The JTEC panel's questionnaire asked about perceived obstacles to the introduction or proliferation of ESs in the organizations we surveyed. The following problems were reported, primarily by the JCMs, but also by many of the other companies:

Knowledge Acquisition

Several problems associated with knowledge acquisition were reported:

  1. Domain knowledge is hard to extract from domain-knowledgeable people.
  2. There are not enough tools available.
  3. There has been little success so far with domain shells. These shells are designed to allow domain experts to construct their own KBSs. Nikkei AI said that customers told them they found the products either too general (and therefore hard to use) or too specific (and still needing programming experts to customize).

Knowledge Maintenance

Knowledge changes often in the real world, hence the KBS needs constant updating. JAL, for example, uses two to three electronic data processing (EDP) people full time to change their crew scheduling program. Union rule changes, regulation changes, sickness, etc., all contribute to the need to reschedule frequently. The same problem would also arise if the applications were done with conventional data processing techniques, but it does tend to show that the use of KBS technology does not save on software maintenance.

Lack of Transferability

NKK found it hard to transfer a KBS application from one steel mill to another. They found that a few lines of a rule-based program were not difficult to understand, but the intent of the overall program was. Hence, they found that although the KB was locally understandable, the global knowledge was hard to discern.

Little Reuse of Knowledge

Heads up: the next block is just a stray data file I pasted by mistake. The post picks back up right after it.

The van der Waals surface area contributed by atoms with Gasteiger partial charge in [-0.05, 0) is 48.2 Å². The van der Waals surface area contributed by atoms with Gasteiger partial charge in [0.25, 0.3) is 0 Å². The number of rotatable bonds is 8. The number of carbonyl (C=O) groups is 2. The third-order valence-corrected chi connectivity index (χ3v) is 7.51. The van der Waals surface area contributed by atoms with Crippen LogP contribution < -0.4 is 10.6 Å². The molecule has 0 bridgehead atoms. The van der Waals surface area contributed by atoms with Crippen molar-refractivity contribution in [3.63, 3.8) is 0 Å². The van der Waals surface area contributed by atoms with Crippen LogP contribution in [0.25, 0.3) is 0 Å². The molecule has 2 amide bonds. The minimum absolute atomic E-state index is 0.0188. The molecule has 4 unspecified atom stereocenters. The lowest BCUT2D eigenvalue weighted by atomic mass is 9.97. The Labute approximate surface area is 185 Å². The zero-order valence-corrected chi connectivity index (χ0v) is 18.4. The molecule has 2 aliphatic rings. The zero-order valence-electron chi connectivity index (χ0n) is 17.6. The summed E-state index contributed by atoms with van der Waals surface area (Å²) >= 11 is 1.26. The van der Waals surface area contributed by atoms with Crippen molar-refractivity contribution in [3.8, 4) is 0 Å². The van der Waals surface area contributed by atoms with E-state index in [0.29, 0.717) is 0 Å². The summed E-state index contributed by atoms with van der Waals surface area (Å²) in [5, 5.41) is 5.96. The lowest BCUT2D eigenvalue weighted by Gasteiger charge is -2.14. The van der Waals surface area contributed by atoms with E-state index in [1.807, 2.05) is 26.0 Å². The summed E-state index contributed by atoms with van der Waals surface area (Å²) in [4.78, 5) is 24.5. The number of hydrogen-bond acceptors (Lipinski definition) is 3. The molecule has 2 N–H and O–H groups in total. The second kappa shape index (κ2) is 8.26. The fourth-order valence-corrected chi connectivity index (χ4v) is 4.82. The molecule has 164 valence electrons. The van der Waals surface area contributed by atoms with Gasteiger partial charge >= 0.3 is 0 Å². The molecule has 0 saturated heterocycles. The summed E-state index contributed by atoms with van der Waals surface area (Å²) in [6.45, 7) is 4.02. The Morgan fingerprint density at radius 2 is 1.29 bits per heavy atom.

Every KBS application needs to be done ab initio. This is a well-known limitation of first-generation knowledge-based systems.

No CASE Methodology

There are no well established standards for creating a KBS. Techniques for testing a KBS to determine its scope of applicability are also not well established.

Expected Programmer Productivity

NKK commented that it found little evidence of an increase in programmer productivity over writing conventional data processing programs. Also the Nth application was not easier to do than the first. The main problem here may be that expectations raised by KBS technology were not met.

High Cost of Producing User Interface

Fujitsu found that 60 to 70 percent of the development cost of a KBS was spent on coding the user interface; other companies reported similar numbers.

Poor Performance

KBSs, particularly those with large knowledge bases, were found to run very slowly and to consume substantial computing resources. This affected the choice of applications. Real-time applications were mostly avoided, but so were others where resource consumption was a problem.

Programmer Education

Customers had little familiarity with LISP, in which most of the initial KBSs were written. Now that KBS products are being rewritten in C (and, in addition, Fujitsu has made available both FORTRAN/KR and COBOL/KR, which add rule capability to both of these languages), the language problem is going away. However, we also saw a reluctance to send EDP people to customer courses run by the computer companies. Companies often put great reliance on learning by trial and error. Unfortunately, many customers were unsuccessful in their attempts to build their first systems, and were turned off by AI.

Published: May 1993; WTEC Hyper-Librarian